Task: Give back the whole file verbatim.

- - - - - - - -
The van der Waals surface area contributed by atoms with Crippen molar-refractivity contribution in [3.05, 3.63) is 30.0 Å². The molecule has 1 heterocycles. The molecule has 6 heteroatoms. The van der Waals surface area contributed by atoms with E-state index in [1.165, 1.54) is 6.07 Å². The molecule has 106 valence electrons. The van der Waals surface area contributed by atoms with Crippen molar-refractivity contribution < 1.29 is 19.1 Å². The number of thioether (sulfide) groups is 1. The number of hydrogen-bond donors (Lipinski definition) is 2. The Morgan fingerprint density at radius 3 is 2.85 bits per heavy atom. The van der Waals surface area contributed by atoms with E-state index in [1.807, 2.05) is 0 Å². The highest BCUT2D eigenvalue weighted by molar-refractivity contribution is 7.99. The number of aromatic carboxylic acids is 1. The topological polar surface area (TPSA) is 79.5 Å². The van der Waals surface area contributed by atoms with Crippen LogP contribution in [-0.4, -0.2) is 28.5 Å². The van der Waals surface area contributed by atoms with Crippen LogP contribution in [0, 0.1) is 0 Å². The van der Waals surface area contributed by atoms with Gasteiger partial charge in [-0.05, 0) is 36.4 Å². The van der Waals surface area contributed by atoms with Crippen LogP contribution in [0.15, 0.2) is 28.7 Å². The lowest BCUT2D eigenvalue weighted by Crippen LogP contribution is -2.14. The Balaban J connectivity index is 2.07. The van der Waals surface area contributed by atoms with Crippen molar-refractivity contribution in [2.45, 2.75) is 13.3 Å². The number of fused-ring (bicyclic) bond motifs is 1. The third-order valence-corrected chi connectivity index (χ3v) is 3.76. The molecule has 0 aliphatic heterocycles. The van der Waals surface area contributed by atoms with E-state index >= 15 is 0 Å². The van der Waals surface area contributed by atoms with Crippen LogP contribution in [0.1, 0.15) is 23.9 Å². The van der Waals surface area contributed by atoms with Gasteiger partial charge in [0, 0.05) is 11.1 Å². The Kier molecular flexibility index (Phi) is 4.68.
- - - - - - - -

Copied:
The van der Waals surface area contributed by atoms with Crippen molar-refractivity contribution in [3.05, 3.63) is 30.0 Å². The molecule has 1 heterocycles. The molecule has 6 heteroatoms. The van der Waals surface area contributed by atoms with E-state index in [1.165, 1.54) is 6.07 Å². The molecule has 106 valence electrons. The van der Waals surface area contributed by atoms with Crippen molar-refractivity contribution < 1.29 is 19.1 Å². The number of thioether (sulfide) groups is 1. The number of hydrogen-bond donors (Lipinski definition) is 2. The Morgan fingerprint density at radius 3 is 2.85 bits per heavy atom. The van der Waals surface area contributed by atoms with E-state index in [1.807, 2.05) is 0 Å². The highest BCUT2D eigenvalue weighted by molar-refractivity contribution is 7.99. The number of aromatic carboxylic acids is 1. The topological polar surface area (TPSA) is 79.5 Å². The van der Waals surface area contributed by atoms with Crippen LogP contribution in [-0.4, -0.2) is 28.5 Å². The van der Waals surface area contributed by atoms with Crippen LogP contribution in [0, 0.1) is 0 Å². The van der Waals surface area contributed by atoms with Gasteiger partial charge in [-0.05, 0) is 36.4 Å². The van der Waals surface area contributed by atoms with Crippen LogP contribution in [0.15, 0.2) is 28.7 Å². The lowest BCUT2D eigenvalue weighted by Crippen LogP contribution is -2.14. The Balaban J connectivity index is 2.07. The van der Waals surface area contributed by atoms with Crippen molar-refractivity contribution in [2.45, 2.75) is 13.3 Å². The number of fused-ring (bicyclic) bond motifs is 1. The third-order valence-corrected chi connectivity index (χ3v) is 3.76. The molecule has 0 aliphatic heterocycles. The van der Waals surface area contributed by atoms with E-state index >= 15 is 0 Å². The van der Waals surface area contributed by atoms with Crippen LogP contribution in [0.1, 0.15) is 23.9 Å². The van der Waals surface area contributed by atoms with Gasteiger partial charge in [0, 0.05) is 11.1 Å². The Kier molecular flexibility index (Phi) is 4.68.